A new report suggests that 44 per cent of Canadians use mainly online media to access news and 70 per cent take steps to check its accuracy. (iStock)

Canadians trust online news, but few are willing to pay: report

An international survey of 38 countries shows Canadians generally have a positive view of journalism and relatively high trust in the news media. The survey shows that 52 per cent trust “most news, most of the time” and that 60 per cent belive the news media help them understand the news. And 70 per cent agree they help keep them up to date with what’s going on.

Trust high compared to other countries

“In general, the level of trust is high compared to other countries,” says Prof.Colette Brin, head of media studies at Laval University and a contributor to the report.

Canadians are among the top five countries of the 38 surveyed in terms of general trust towards media and news. But looking at more specific issues of content, depth of coverage…the fact that news helps them understand the world, we’re at the very, very top of the list of countries.”

Younger Canadians are more likely to pay for online news and to access it on their mobile phones. (iStock)

Unwillingness to pay is ‘a major concern’

That said, only nine per cent of respondents say they have paid for online news.  And although one in five who had not paid for news said they would consider doing so in the coming year, the percentage who did pay did not change from the previous year.

“It’s a major concern for newspapers especially, because they are relying more on income from readers as their advertising revenue declines and as online advertising goes mostly to large digital companies like Google and Facebook,” says Brin.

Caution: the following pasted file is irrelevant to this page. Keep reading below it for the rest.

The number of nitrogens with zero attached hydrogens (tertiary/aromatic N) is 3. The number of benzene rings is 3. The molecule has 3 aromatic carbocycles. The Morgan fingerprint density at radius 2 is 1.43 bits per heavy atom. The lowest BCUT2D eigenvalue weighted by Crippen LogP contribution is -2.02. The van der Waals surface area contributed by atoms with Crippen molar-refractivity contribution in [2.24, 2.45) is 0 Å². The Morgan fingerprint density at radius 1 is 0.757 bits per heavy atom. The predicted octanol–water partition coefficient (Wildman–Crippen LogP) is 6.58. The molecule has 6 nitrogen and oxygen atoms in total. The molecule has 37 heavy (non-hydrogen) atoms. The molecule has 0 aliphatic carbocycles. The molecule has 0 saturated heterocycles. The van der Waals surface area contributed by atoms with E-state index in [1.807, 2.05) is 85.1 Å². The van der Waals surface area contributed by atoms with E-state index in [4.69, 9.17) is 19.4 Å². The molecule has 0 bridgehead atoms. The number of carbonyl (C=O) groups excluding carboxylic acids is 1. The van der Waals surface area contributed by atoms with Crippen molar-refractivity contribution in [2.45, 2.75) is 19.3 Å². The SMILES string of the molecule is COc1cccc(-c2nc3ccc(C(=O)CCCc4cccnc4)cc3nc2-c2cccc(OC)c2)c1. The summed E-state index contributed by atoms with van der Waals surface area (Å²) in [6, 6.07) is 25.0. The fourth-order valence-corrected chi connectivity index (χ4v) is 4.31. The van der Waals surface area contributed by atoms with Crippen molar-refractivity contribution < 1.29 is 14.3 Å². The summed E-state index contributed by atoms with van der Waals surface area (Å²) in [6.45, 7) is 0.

Newspapers say their annual ad revenues have declined 60 per cent since 2000.

Many Canadians take steps to check the accuracy of online news including turning to more reputable sources like the public broadcaster CBC.

Many check accuracy

Among the positive results in the report, 70 per cent of Canadian respondents say they carried out various actions to check the accuracy of news. These include checking several sources and starting to rely on more reputable sources.

A total of 44 per cent use mainly online media to access news, whereas 56 per cent were more likely to use media such as television, radio or print. Younger people were more likely to use social media.

Few pay, despite intentions

Where people are paying for online news, they tend to pay for only one service. Brin says media outlets might consider offering a service that is bundled similar to the way cable companies offer bundles of different channels in one package.

Given the results of the report, she suggests news media erect paywalls and try to appeal to younger consumers who seem more willing to pay for a service. She adds, these are actions already being taken by several outlets.

The report was compiled by Oxford University and the Reuters Institute for the Study of Journalism.

Hear Prof. Colette Brin explain the survey about online news that she co-authored.


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